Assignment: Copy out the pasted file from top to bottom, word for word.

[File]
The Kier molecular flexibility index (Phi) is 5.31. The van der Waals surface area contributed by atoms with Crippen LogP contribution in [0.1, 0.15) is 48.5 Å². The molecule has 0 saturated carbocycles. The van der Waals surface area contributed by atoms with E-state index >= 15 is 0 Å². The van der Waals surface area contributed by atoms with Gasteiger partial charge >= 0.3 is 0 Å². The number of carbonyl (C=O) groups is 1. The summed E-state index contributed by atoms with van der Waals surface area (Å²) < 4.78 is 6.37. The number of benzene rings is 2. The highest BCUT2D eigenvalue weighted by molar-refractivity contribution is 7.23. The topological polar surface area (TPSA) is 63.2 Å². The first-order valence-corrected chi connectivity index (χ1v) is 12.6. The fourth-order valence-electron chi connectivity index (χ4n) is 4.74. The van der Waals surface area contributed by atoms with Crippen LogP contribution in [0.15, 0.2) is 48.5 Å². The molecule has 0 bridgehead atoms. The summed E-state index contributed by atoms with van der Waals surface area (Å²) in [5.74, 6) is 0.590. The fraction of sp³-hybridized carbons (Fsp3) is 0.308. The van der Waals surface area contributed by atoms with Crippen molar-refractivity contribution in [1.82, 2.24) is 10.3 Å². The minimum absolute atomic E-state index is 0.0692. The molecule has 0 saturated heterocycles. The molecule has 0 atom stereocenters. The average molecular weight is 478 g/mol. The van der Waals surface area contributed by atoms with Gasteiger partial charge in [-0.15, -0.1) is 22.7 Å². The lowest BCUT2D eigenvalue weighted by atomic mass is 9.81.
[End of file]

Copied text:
The Kier molecular flexibility index (Phi) is 5.31. The van der Waals surface area contributed by atoms with Crippen LogP contribution in [0.1, 0.15) is 48.5 Å². The molecule has 0 saturated carbocycles. The van der Waals surface area contributed by atoms with E-state index >= 15 is 0 Å². The van der Waals surface area contributed by atoms with Gasteiger partial charge >= 0.3 is 0 Å². The number of carbonyl (C=O) groups is 1. The summed E-state index contributed by atoms with van der Waals surface area (Å²) < 4.78 is 6.37. The number of benzene rings is 2. The highest BCUT2D eigenvalue weighted by molar-refractivity contribution is 7.23. The topological polar surface area (TPSA) is 63.2 Å². The first-order valence-corrected chi connectivity index (χ1v) is 12.6. The fourth-order valence-electron chi connectivity index (χ4n) is 4.74. The van der Waals surface area contributed by atoms with Crippen LogP contribution in [0.15, 0.2) is 48.5 Å². The molecule has 0 bridgehead atoms. The summed E-state index contributed by atoms with van der Waals surface area (Å²) in [5.74, 6) is 0.590. The fraction of sp³-hybridized carbons (Fsp3) is 0.308. The van der Waals surface area contributed by atoms with Crippen molar-refractivity contribution in [1.82, 2.24) is 10.3 Å². The minimum absolute atomic E-state index is 0.0692. The molecule has 0 saturated heterocycles. The molecule has 0 atom stereocenters. The average molecular weight is 478 g/mol. The van der Waals surface area contributed by atoms with Gasteiger partial charge in [-0.15, -0.1) is 22.7 Å². The lowest BCUT2D eigenvalue weighted by atomic mass is 9.81.